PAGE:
The plane crashed 10 km from its destination of Nibinamik, Ont.
The predominantly Anglican native community of Nibinamik, also known as Summer Beaver, in northern Ontario was shaken Sept. 11 when seven members of the village and a pilot were killed in a plane crash.
A Wasaya Airways Cessna Grand Caravan was traveling from Pickle Lake to Nibinamik, about 400 km north of Thunder Bay , when it went down about 10 km from its destination. There were no survivors. The cause of the crash was not known and the federal Transportation Safety Board was investigating.
“We sent seven clergy in on Sept. 12, when we heard about the crash, and a couple of crisis workers,” said Rev. Cathy Giroux, director of administration of the diocese of Keewatin , which covers eastern Manitoba and northwestern Ontario . The Anglican church of St. Barnabas is the only church in the community of about 350, she said. The priest in charge, Rev. Georgina Neshinapaise, lost a brother and brother-in-law in the accident, according to Bishop David Ashdown of Keewatin .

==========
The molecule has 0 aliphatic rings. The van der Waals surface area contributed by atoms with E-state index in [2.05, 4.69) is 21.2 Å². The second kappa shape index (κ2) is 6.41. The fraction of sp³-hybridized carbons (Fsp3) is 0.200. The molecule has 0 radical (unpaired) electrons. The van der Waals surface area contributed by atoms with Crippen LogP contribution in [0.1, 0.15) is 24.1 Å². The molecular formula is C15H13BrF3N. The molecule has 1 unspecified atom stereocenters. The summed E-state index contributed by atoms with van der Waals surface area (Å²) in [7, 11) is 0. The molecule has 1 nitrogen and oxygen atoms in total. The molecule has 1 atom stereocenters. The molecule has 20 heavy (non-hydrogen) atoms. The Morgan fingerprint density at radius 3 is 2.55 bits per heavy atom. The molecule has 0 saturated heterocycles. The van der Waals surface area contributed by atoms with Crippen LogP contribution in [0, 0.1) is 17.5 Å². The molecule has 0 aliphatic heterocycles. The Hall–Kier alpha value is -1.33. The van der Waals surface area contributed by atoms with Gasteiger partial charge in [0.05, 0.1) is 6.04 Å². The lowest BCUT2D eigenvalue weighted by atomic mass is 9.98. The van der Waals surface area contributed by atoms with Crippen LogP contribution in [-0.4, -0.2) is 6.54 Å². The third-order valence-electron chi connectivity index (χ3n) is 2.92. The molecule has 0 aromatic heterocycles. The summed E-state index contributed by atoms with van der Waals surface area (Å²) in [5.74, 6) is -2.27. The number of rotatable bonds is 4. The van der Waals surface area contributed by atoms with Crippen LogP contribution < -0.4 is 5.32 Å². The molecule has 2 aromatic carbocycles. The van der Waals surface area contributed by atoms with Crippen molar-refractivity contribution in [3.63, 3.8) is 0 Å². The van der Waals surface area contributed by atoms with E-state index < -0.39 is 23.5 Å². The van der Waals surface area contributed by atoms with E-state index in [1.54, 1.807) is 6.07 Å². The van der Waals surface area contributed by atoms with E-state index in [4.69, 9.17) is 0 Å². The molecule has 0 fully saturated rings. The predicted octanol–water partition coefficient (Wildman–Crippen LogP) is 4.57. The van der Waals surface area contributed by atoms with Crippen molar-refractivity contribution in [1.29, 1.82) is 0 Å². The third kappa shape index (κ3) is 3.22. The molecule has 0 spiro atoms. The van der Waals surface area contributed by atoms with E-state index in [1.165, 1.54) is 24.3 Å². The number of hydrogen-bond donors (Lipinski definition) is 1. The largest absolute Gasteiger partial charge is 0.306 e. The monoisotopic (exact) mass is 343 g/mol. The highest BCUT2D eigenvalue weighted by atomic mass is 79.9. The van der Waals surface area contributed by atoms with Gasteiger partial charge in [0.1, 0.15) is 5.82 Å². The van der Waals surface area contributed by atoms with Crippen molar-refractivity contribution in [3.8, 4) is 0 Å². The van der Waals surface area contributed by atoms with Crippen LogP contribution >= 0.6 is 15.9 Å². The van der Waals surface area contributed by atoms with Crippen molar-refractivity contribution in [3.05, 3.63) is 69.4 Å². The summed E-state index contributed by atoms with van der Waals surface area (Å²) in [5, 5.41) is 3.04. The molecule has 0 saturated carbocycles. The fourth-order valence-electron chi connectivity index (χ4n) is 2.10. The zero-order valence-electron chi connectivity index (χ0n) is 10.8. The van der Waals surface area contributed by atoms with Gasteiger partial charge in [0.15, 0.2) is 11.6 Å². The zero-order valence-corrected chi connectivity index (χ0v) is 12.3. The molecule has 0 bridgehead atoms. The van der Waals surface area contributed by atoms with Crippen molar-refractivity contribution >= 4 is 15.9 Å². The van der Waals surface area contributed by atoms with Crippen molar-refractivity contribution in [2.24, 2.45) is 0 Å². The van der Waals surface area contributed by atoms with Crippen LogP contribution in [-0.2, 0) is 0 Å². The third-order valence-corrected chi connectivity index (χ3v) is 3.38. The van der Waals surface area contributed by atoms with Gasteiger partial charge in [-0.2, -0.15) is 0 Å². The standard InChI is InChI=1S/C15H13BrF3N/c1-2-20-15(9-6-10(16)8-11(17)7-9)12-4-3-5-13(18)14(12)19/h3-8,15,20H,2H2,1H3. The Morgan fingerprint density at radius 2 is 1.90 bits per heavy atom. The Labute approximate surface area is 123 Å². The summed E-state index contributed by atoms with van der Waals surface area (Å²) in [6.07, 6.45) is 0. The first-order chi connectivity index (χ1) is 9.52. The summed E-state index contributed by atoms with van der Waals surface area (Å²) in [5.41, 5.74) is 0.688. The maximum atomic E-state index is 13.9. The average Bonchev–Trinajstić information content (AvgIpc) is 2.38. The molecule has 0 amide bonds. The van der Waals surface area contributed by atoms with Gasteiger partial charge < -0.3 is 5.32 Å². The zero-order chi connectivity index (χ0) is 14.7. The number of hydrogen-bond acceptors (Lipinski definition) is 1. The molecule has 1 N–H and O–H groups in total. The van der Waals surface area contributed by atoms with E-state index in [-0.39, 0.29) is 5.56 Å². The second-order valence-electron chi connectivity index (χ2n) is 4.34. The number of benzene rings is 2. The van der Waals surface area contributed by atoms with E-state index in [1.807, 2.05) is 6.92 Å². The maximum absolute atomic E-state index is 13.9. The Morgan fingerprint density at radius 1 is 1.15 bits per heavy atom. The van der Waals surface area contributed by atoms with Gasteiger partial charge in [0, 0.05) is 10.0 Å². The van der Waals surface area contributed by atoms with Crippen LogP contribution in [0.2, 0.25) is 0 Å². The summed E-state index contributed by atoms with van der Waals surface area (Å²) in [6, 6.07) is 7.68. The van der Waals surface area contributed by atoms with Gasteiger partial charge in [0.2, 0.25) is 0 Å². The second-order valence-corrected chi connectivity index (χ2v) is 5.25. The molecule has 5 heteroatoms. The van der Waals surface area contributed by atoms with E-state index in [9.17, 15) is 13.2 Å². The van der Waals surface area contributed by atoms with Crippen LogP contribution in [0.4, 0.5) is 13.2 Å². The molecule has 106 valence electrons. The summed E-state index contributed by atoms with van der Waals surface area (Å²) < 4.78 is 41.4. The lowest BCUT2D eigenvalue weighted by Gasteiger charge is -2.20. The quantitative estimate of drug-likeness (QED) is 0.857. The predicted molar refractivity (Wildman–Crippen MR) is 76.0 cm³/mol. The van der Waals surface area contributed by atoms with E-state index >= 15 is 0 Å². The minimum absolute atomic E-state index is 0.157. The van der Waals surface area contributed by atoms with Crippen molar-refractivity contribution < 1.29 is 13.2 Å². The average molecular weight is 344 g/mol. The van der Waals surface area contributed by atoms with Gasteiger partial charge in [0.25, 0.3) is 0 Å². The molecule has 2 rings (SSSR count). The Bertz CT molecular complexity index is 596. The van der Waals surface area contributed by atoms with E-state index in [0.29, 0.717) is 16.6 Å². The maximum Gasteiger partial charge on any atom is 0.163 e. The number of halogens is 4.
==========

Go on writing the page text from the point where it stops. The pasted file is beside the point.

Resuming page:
The casualties included Nibinamik First Nation deputy chief Lawrence Yellowhead, band councillors Mike Wabasse and Richard Beaver, band co-ordinator Leonard Sugarhead, equipment operator Rudy Neshinapaise, Mr. Wabasse’s sister-in-law, Violet Wabasse, her seven-year-old grandson, Nathan Wabasse and pilot Jonathon Hulls.
Bishop Ashdown travelled to Nibinamik on Sept. 19 to preside over a funeral for the seven victims. “To preside at a funeral with six adult coffins and one child’s coffin lined up in front of you is a pretty sobering event. At the last hymn, it’s a tradition to place hands on the coffin and there was a sea of hands placed on these seven coffins for the last goodbye. Everybody was affected,” he said in an interview.
About 1,200 people arrived in the small community for the funeral. The diocese has a pastoral care plan in place to keep clergy in the community for the coming year.
The diocese has also established a Nibinamik Crisis Appeal Fund, to help meet costs for clergy going into the community and to supply food. The fund had reached $8,000 by late September, with St. Alban’s Cathedral in the diocesan see city of Kenora contributing $5,000 and the diocese of Ottawa sending an unspecified amount.